Environmental activist Carla Carlson is still reeling from the bombshell revelation that the city granted permission to a developer to destroy a protected frog pond that she and many others fought so hard—and so long—to save.
“I was shocked, completely shocked,” Carlson says, in an emotional interview with ThoroldToday. “I trusted the city, I trusted the people that are in charge to respect how hard we all worked. You wouldn’t believe the stress and work we put into that.”
Back in the 1990s, Carlson started a group called 'Friends of the Richmond Street Forest' to save the frog pond and neighbouring forest from encroaching development. A long legal battle followed and in the end, Carlson convinced the city and developers to sign a memorandum of understanding that the forest and pond would never be touched.
Yet earlier this month, the developer DG Group sent in heavy machinery and decimated the protected pond on the corner of Decew Road and Richmond Street.
The city says it issued DG Group, which is building a storm pond in the area, a site alteration permit to remove some dead trees in the frog pond. In the process, however, workers churned up the mud where frogs and salamanders were hibernating, squishing them to death.
Carlson still doesn’t understand how City Hall was not aware of the longstanding memorandum of understanding to leave the pond alone.
“You would think the city would have the ability to bring forward important documents,” Carlson says. “That maybe when you open a file on a piece of land, those documents would be attached to that file.”
The fact remains that, despite a concerned letter sent to City Hall by former Thorold mayor Malcolm Woodhouse in October 2021, the pond was completely levelled. Which begs the question: Was the destruction of the frog pond intentional?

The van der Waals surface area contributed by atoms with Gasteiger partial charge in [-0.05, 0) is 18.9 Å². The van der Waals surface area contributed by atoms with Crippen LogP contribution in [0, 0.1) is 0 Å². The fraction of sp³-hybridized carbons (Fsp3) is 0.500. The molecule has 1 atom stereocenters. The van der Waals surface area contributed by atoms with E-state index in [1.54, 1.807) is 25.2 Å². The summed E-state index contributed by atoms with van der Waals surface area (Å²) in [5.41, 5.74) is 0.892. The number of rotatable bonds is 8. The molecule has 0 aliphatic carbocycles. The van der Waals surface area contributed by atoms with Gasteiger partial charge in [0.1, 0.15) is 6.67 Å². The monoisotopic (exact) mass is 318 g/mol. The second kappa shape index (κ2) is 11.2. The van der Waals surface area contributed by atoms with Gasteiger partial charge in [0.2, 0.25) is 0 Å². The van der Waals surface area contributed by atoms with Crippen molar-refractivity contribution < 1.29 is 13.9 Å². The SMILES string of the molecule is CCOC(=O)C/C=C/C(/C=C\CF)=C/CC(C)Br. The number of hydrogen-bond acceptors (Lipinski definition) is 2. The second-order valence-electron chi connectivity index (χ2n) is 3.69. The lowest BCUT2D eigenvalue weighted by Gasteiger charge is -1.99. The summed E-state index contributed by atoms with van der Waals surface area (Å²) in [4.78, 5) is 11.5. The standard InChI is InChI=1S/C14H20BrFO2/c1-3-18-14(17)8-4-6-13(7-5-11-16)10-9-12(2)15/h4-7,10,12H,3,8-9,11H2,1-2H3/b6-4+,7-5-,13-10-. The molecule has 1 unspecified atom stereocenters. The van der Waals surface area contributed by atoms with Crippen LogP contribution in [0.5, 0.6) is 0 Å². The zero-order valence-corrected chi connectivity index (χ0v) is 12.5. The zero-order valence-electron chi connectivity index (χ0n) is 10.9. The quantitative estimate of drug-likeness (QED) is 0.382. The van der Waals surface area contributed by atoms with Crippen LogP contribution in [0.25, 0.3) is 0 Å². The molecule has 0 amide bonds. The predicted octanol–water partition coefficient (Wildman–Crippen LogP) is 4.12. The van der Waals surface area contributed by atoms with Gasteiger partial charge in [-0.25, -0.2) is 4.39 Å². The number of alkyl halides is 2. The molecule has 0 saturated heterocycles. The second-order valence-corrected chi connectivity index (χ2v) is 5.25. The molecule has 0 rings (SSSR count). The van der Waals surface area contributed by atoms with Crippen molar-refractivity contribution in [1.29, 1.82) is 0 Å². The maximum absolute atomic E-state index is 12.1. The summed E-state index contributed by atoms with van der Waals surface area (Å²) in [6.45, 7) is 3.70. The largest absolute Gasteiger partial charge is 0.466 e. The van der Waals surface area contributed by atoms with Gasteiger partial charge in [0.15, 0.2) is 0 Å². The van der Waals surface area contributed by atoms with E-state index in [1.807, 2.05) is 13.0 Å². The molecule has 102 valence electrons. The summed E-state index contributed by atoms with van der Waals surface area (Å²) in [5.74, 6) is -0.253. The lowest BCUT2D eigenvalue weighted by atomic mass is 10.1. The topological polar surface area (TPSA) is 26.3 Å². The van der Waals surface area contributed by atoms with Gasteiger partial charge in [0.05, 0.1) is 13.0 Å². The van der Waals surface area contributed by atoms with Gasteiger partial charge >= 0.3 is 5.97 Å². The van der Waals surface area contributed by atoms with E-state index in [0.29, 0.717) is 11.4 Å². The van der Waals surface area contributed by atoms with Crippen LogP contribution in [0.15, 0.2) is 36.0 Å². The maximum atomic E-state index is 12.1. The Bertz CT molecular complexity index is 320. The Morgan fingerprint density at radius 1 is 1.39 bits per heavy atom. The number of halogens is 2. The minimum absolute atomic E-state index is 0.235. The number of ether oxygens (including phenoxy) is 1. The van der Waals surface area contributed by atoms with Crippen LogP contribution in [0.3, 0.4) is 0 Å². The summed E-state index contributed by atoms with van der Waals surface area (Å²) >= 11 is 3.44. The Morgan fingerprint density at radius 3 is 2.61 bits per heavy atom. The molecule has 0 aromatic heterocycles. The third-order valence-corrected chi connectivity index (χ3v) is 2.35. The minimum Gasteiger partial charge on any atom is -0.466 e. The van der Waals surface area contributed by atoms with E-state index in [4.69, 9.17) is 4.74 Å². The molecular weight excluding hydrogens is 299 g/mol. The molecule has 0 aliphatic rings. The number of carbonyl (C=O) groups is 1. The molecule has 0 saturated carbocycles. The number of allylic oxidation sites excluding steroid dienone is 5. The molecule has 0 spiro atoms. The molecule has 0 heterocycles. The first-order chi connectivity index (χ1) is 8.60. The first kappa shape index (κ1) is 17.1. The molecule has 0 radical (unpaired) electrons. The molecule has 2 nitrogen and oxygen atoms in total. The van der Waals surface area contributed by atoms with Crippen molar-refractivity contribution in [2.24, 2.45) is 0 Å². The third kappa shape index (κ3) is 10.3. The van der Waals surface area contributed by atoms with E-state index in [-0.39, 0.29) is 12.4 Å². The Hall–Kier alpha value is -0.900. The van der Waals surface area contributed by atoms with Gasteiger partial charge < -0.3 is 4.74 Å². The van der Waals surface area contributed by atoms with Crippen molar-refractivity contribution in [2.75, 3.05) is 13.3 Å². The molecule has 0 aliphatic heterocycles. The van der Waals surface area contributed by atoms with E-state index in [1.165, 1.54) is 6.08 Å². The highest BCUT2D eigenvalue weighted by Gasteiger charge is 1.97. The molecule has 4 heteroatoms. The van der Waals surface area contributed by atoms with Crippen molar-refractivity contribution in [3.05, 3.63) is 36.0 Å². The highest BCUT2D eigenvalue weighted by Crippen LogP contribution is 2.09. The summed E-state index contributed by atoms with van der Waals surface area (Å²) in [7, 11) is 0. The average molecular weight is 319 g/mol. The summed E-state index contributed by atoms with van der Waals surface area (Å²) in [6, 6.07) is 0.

“I don’t want to say those words out loud, but how could it have been missed?” Carlson wonders.
Carlson blames herself for not doing her part in following up on the memorandum of understanding after it was established.
“I’m kicking myself,” she says. “All these years I didn’t see anybody doing anything with the forest and the frog pond, they were just sitting there quietly. I knew that we were supposed to, with the Friends group, work with the city to develop trails and educational signage, and park benches. And I didn’t take those reins back up, and nobody else did. It’s taken an emergency to get me to pay attention again and I’m very embarrassed about that.”
The support Carlson received in the wake of the destruction has inspired her to start fighting again.
“I’m getting people emailing me, thanking me for noticing and bringing it forward into the public view,” Carlson says. “I have people who want to help, so I’m trying to set up a schedule of what needs to be done and who can do what. We’re getting the 'Friends of the Forest' back up and running. I’m going to go through the list and find the people who were involved before.“
At the end of the day, Carlson wants to turn the experience into a positive story.
“This should be an example for all of Ontario about something that has gone really wrong and from now on these things just never happen again,” she says. “What we need is the people to call me and to get on board and become members of the 'Friends of the Forest'. Let’s do something positive!”
If you’re interested in joining the 'Friends of the Forest' you can email Carla Carlson.